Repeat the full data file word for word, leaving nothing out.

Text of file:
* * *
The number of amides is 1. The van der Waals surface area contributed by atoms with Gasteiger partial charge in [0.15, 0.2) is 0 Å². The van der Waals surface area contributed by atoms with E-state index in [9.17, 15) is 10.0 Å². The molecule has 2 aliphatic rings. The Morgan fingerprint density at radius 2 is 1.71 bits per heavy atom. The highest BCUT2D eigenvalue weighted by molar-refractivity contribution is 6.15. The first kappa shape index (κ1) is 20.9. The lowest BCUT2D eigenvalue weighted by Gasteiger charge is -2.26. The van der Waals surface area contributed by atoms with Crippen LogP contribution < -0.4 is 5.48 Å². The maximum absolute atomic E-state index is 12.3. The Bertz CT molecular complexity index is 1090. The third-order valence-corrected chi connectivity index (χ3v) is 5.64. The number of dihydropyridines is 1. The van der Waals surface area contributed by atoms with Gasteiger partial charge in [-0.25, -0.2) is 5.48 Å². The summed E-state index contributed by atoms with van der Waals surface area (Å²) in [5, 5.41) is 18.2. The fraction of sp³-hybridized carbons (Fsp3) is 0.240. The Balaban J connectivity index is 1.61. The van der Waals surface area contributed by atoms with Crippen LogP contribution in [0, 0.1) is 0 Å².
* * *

The number of amides is 1. The van der Waals surface area contributed by atoms with Gasteiger partial charge in [0.15, 0.2) is 0 Å². The van der Waals surface area contributed by atoms with E-state index in [9.17, 15) is 10.0 Å². The molecule has 2 aliphatic rings. The Morgan fingerprint density at radius 2 is 1.71 bits per heavy atom. The highest BCUT2D eigenvalue weighted by molar-refractivity contribution is 6.15. The first kappa shape index (κ1) is 20.9. The lowest BCUT2D eigenvalue weighted by Gasteiger charge is -2.26. The van der Waals surface area contributed by atoms with Crippen LogP contribution < -0.4 is 5.48 Å². The maximum absolute atomic E-state index is 12.3. The Bertz CT molecular complexity index is 1090. The third-order valence-corrected chi connectivity index (χ3v) is 5.64. The number of dihydropyridines is 1. The van der Waals surface area contributed by atoms with Gasteiger partial charge in [-0.25, -0.2) is 5.48 Å². The summed E-state index contributed by atoms with van der Waals surface area (Å²) in [5, 5.41) is 18.2. The fraction of sp³-hybridized carbons (Fsp3) is 0.240. The Balaban J connectivity index is 1.61. The van der Waals surface area contributed by atoms with Crippen LogP contribution in [0, 0.1) is 0 Å².